Tags: Jubak | Fed | QE | assets

MSN Money's Jubak: Fed Has 'No End Game' for Unwinding its Balance Sheet

Wednesday, 06 Nov 2013 08:15 AM

By John Morgan

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Investors are focused on when the Federal Reserve will start to taper its massive asset purchases, but it appears to have "no end game" for the bigger problem of unwinding the immense $4 trillion balance sheet it has accumulated, according to MSN Money columnist Jim Jubak.

Tapering its monthly $85 billion in government bond purchases to a lesser amount, like $70 billion, pales in importance to the question of how it will sell the trillions in Treasurys and mortgage-backed securities that it already holds from quantitative easing (QE), said Jubak, a fund manager.

"The startling answer that's starting to emerge from studies by the Fed's own economists is that selling these assets isn't an option," he wrote in his MSN Money column.

Editor’s Note:
Weird Trick Adds $1,000 to Your Social Security Checks

"There is no quick exit strategy for the Fed, these studies argue. The Fed — and the U.S. economy — will be stuck with its current nearly $4 trillion balance sheet for a decade or more."

The Fed owns so much of some government debt classes, Jubak noted, that "it has become the market for those assets. Any significant effort to sell those assets would send prices down and yields up, producing big losses for the Fed."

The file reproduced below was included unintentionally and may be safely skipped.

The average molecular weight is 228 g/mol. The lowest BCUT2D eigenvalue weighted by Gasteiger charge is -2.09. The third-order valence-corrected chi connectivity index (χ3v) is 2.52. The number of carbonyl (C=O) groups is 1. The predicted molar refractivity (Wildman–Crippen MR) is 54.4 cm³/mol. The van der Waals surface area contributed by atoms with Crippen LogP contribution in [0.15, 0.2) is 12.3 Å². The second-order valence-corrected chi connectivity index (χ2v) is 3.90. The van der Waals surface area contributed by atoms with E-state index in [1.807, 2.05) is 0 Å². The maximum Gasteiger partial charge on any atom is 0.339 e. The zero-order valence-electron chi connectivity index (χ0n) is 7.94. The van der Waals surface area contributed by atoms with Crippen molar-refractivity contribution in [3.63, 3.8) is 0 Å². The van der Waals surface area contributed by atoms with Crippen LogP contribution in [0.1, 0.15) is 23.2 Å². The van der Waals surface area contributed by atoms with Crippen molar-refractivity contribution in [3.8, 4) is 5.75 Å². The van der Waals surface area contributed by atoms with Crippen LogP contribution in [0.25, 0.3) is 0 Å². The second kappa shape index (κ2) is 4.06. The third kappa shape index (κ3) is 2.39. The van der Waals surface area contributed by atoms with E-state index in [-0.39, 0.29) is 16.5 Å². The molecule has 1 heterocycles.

Jubak predicted the Fed might end up having to hold those assets until they mature, for seven years or more.

And if the Fed does hold to maturity, the mountain of debt means it would have less available firepower to bring to bear in the next financial crisis, and interest rate volatility will increase, he explained.

Charles Biderman, chairman and founder of TrimTabs Research, told CNBC that the Fed is boxed in a corner.

"Most people don't seem to get that QE is a zero-sum game," Biderman said.

He noted stock prices are going up and said three of the six biggest monthly equity inflows into stocks, stock mutual funds and stock exchange-traded funds in history have occurred in 2013, thanks to Fed policy that is chasing money into stocks.

But at the same time, bond funds returns and assets are going down, again thanks to Fed policy that has held interest rates down and forced investors' money out of bonds and into stocks.

Biderman said talk of whether the recent government shutdown hurt the United States is just a distraction.

"This is a cover for the fact that the U.S. economy is weaker this year than last year," he told CNBC. Nominal wage and salary growth is at a low point, according to Biderman's research.

"Why are we a slower economy? Because of higher taxes that occurred at the beginning of the year — higher withholding and income taxes," he asserted.

Editor’s Note: Weird Trick Adds $1,000 to Your Social Security Checks

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